A bit early for Christmas.
Calvin Trillin.

100 Best-ish Nonfiction Titles: Ideas

The next category to consider on the old Time 100 Best Nonfiction list is something they call "Ideas." The books are as follows:

The Closing of the American Mind, by Allan Bloom
The End of History and the Last Man, by Francis Fukuyama
Godel, Escher, Bach, by Douglas Hofstadter
The Hero with a Thousand Faces, by Joseph Campbell
Imagined Communities, by Benedict Anderson
The Nature and Destiny of Man, by Reinhold Niebuhr
Orientalism, by Edward Said
Syntactic Structures, by Noam Chomsky
A Theory of Justice, by John Rawls
Understanding Media, by Marshall McLuhan
Zen and the Art of Motorcycle Maintenance, by Robert Pirsig

Now here's a list that really put me to shame: I've read a total of two of them, and I didn't really understand those. And again I'm a bit stymied by the category: it seems almost like philosophy, but the Bloom title seems more like cultural criticism or current affairs, while Zen and the Art of Motorcycle Maintenance seems like kind of a lightweight compared to the rest. Maybe I'm wrong on that, but I don't really know what the Time editors were shooting for here. And I out-and-out laughed at the idea of making it through the Chomsky and the Niebuhr: not likely in this lifetime (for me, anyway). Although I should read the Joseph Campbell and McLuhan titles; I've always wanted to.

So again I'm forced to cobble a few choices into a category I don't understand. I'm not a huge philosophy reader, and if I'm looking for Ideas books I tend to go to a category that I think of as "Making Sense..." (As in, Making Sense...of ourselves; Making Sense...of each other; Making Sense...of our culture, etc.) Others have sometimes labeled these books Big Think, or Bright Ideas, or many other names. I suppose we could all be honest and call them "NF Books That Don't Really Fit Anywhere Else," but that wouldn't be as catchy. Another thing I find interesting about this category is that many of these types of books are emphatically NOT narrative...but people read them recreationally (or not really based on subject) anyway. But that's a different fight for a different day: "Why I hate the term narrative nonfiction" (and the tangential argument "Why I hate the term sure bet"). For now? My Ideas list:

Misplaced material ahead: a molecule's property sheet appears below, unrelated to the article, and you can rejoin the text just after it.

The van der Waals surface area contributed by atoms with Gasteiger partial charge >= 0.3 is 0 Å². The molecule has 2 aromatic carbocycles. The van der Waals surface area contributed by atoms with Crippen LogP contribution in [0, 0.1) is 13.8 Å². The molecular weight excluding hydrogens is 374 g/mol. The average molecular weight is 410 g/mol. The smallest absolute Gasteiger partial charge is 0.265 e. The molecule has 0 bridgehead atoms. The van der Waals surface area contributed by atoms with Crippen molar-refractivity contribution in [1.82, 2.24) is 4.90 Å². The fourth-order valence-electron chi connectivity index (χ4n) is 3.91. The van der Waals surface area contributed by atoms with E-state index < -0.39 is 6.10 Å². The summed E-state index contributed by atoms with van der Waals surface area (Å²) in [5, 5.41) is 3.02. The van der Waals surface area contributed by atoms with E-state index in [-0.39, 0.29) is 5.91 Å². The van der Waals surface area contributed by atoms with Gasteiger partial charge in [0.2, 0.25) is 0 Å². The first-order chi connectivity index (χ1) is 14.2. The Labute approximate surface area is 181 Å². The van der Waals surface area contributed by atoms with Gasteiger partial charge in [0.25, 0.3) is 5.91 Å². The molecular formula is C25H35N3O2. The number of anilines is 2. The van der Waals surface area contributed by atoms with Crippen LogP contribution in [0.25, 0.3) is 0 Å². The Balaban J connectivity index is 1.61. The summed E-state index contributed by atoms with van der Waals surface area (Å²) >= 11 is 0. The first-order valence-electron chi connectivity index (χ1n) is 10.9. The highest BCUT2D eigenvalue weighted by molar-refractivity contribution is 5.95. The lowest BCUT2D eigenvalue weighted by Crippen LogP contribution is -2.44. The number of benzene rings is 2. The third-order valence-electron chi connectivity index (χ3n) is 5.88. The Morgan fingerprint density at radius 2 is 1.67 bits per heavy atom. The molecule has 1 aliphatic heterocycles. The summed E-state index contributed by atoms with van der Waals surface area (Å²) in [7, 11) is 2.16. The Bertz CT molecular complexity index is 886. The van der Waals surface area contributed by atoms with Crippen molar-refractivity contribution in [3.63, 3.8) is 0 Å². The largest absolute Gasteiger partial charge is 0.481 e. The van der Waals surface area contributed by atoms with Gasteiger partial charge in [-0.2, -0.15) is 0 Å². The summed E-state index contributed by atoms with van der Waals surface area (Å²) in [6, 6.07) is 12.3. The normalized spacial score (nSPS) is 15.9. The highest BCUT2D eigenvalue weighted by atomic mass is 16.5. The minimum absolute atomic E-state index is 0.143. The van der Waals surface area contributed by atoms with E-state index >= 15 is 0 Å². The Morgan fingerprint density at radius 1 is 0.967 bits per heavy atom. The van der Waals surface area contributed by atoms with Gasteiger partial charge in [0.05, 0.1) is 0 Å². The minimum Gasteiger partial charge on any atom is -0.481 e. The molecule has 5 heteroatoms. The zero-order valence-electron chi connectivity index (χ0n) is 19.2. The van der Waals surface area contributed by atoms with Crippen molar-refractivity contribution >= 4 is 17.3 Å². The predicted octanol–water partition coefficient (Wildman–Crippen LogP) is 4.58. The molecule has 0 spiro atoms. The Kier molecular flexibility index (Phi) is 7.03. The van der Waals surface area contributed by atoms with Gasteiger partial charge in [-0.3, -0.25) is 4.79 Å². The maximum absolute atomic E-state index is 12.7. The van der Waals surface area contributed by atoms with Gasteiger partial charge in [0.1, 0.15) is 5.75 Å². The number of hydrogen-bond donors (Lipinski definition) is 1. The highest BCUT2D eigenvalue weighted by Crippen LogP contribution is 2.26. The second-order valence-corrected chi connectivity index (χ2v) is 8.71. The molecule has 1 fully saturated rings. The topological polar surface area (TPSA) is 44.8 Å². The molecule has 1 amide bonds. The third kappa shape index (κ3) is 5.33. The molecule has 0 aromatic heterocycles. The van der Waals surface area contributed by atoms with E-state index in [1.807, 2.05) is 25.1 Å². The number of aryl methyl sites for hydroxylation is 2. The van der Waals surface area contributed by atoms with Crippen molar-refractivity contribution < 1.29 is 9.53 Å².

The Tipping Point: How Little Things Can Make a Big Difference, by Malcolm Gladwell. Of course it's become totally cliche now, to read a Malcolm Gladwell title, but you really should read this one anyway. It's an interesting read, about how sometimes an attention to detail can have a larger effect on the big picture than you might think, and it's an important title to know, because like Roger Putnam's Bowling Alone, it's been cited ad nauseum in other books and reviews.

The Big Sort: Why the Clustering of Like-Minded America Is Tearing Us Apart, by Bill Bishop. An interesting look at how Americans are sorting themselves into communities where everyone looks like each other. Kind of the anti-melting pot scenario, if you will. An interesting topic and a well-written book. Perhaps this one should be Investigative instead, but it felt more like an academic book you could actually understand than it did a work of journalism.

You Are Not a Gadget: A Manifesto, by Jaron Lanier. I'd never heard of him before, but evidently Jaron Lanier is a big name in the study of artificial intelligence. That made it much more interesting to read this book (although I'd like to read it again and see if I could understand more of it), cautioning about where we're headed with the technology we choose and use.

The Wars We Inherit: Military Life, Gender Violence, and Memory, by Lori E. Amy. I reviewed this one a while ago; it knocked me over. Full of interesting questions about violence, gender roles, family dynamics, and how we treat one another not only in our families but in the larger world.

Anything by John Kenneth Galbraith; I find him fascinating. (And no, as long as we're on the subject of economics, I will not be suggesting Freakonomics, I think Steven Levitt plays fast and loose with his research.)

Two other authors who come to mind are Jacques Barzun and Christopher Lasch, but I've honestly never made it all the way through any of their works.

And that's all I've got? Ideas? Ideas on Ideas books? Anyone?

You'll notice my list is decidedly less intellectual than Time's. That'll happen. I suppose some Michel Foucault should be on it somewhere, for one thing. But I never did manage to cultivate an appreciation for Michel Foucault, even in college. (Fun true story to prove how dumb I am: the one class for which I was supposed to read Foucault was an introductory library school class, and my professor kept referring to monographs. And I always thought, what the fuck are you talking about? Even after I'd looked it up and knew it meant book I still got sidetracked EVERY SINGLE TIME the prof said "mongraph," with this on a loop in my brain: "Why are you saying monograph? Couldn't you just say book? Or scholarly book, just to change it up sometimes?" It struck me as so stupid, you go for 18-22 years with everyone calling them books, and all of a sudden you're supposed to call them monographs. And by the time I was done thinking about it, he'd be done explaining Foucault and I would have missed it. Sigh.)